I don’t believe any of this is due to my lack of interest or love of music. I’m just overwhelmed by too much choice. And I’m wondering if I put a self-imposed limit on digital music, will the eager-and excited-to-discover-new-music old me return? Is there actually a way to make the internet enhance my enjoyment of music? I have a feeling that the “less is more” theory may do the trick, and to test it out, I shall be embarking on a 30-day experiment. Using the books I mentioned above and the internet, I will select five new songs (as in songs I’ve never heard before) per day, five days a week. No more, no less. It’s a mandatory journey to re-discover the joy of discovering music within stricter confines. Even if my reasoning may seemed confused (it is, slightly), I’m just eager to hear new sounds, discover new genres, fall in love with new songs, and enjoy the music discovery process that I used to adore. So here’s the deal……

Songs will chosen from the following five categories.

1. The Billboard Book of Top 40 Hits (the song will be randomly selected from a page I open randomly)
2. Lost in the Grooves (again, the song will be randomly selected from a page I open randomly)
3. My own curiosity (maybe a song I’d read about somewhere, or a friends’ recommendation)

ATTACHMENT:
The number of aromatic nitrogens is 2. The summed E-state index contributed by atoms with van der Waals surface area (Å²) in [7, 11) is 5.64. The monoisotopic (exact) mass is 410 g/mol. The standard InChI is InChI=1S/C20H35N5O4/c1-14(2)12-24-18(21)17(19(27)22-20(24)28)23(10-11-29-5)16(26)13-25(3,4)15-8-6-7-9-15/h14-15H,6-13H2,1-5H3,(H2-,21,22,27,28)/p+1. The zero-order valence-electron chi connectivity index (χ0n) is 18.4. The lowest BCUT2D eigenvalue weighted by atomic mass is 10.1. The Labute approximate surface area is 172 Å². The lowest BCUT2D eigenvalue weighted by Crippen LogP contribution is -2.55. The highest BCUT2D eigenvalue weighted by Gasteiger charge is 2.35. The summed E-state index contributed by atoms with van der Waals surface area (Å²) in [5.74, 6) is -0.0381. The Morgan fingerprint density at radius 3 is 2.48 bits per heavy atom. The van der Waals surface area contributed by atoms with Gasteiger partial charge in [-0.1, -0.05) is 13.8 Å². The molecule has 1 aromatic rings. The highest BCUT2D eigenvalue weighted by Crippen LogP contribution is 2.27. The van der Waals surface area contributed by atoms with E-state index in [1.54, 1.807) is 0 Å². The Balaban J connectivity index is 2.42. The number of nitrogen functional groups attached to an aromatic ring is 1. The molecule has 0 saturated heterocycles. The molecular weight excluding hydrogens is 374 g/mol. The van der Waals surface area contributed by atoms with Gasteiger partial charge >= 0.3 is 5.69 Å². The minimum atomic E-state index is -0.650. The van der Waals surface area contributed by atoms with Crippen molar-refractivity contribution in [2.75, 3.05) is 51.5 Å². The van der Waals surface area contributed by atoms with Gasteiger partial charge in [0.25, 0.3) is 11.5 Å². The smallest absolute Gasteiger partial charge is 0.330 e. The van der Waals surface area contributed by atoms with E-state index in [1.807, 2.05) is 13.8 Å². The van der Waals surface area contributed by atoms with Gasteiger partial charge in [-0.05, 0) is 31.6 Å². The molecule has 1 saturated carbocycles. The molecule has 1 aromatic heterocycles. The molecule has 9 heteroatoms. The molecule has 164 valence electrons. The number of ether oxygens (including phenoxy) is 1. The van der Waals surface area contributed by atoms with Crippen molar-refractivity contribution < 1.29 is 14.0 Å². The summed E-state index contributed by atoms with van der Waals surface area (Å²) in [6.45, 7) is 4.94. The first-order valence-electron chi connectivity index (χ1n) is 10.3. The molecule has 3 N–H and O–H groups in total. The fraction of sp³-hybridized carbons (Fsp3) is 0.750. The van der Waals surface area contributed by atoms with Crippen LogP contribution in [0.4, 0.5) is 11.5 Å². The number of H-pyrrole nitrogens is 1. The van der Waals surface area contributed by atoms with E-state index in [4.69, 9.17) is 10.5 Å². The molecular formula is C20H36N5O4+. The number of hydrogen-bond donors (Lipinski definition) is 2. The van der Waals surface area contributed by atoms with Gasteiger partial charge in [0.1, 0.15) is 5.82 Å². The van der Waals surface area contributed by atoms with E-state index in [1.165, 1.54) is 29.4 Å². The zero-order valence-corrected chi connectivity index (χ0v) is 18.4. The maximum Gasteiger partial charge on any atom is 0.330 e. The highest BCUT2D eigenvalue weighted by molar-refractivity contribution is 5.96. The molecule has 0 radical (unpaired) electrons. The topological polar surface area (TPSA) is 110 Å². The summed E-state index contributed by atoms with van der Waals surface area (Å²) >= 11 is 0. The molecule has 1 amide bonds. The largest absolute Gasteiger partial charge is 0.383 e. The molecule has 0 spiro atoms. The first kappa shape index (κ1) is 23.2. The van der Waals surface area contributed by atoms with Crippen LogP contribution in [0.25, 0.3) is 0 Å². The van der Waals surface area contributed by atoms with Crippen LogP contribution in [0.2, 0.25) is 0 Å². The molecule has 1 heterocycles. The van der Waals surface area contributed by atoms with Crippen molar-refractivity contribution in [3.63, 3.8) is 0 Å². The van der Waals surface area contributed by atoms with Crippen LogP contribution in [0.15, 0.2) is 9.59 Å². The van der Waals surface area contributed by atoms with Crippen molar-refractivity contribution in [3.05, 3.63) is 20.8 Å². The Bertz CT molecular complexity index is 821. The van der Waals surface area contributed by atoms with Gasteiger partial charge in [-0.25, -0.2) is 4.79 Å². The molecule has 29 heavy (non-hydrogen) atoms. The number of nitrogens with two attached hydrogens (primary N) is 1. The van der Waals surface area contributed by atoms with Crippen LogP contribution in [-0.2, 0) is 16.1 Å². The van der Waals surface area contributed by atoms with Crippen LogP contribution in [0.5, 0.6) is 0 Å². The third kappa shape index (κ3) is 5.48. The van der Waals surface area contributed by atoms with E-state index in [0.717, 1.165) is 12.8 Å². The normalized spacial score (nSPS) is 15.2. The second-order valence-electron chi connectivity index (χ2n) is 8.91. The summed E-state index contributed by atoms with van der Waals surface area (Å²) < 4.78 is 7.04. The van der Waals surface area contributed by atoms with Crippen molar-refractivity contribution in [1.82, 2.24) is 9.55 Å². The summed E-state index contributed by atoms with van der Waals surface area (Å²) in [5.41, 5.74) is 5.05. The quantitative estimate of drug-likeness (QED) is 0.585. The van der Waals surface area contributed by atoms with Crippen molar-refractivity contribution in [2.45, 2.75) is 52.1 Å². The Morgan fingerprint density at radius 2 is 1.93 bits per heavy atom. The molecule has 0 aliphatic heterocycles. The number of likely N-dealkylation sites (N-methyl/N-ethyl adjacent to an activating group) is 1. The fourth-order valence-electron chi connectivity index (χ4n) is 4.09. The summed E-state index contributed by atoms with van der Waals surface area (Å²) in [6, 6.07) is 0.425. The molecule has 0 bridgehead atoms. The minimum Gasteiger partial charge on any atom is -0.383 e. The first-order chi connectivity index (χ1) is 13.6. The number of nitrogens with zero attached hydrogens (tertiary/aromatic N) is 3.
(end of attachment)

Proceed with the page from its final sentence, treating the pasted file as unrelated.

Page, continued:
4. Record of the Day e-mail (I shall click on that link!)
5. The current Top 40 charts (I have a feeling most of these songs will be shit, but who knows?!)

If I discover something mind-blowing, I’ll definitely let you know about it. If it’s mediocre or shit, I’ll say so. And I’ll only link to songs I think are worth my time and yours. I’m sure you’ve got your own massive list of youtube videos to watch, so no need to add anything that’s unnecessary.

I’ve actually just been through the process, and must say it has already made me quite giddy. Any of your recommendations would be HUGELY appreciated. I trust that if you’re reading my site, you must have fairly good taste in music ; )

The “How I Plan to Discover New Songs on the Internet + Not Let it Kill My Love of Music” list

Friday June 7th

1. From the Billboard Book of Top 40 Hits…. 
Olivia Newton John: I Honestly Love You (MCA, 1974)
America was clearly swept up in Newton John fever when this was released in 1974, as I can’t see any other reason why this would’ve hit #1. 

2. From Lost in the Grooves….
Brute Force: Tapeworm of Love (Columbia, 1967)
Kim Cooper’s review of this comedic songwriter did warn of ludicrous lyrics and an absurd comedic slant, but I guess I was expecting to be a bit more wowed by the songwriter responsible for the Chiffons’ “Nobody Knows What’s Going On In My Mind But Me.”

3. My own curiosity….
Daft Punk: Horizon (Columbia, 2013)
The internet was ablaze with praise for this bonus track on the Japanese release of Random Access Memories. A shimmering synth-ballad with just the right amount of melancholy and kitsch. LOVE! 

4. From Record of the Day……
Watch the Duck: Poppin’ Off (Epic, 2013)
R&B vocal with personality. Check. Smooth bass line. Check. Catchy chorus. Check. Dubstep. AARRRGGGHH!!! I HATE DUBSTEP. Game over.

5. From the Billboard charts…..
Justin Timberlake: Mirrors (RCA, 2013)
I wanted to like this, but it’s all gloss and no substance, and sounds like a desperate attempt to recapture the glory of his mega-hit “Cry Me A River.”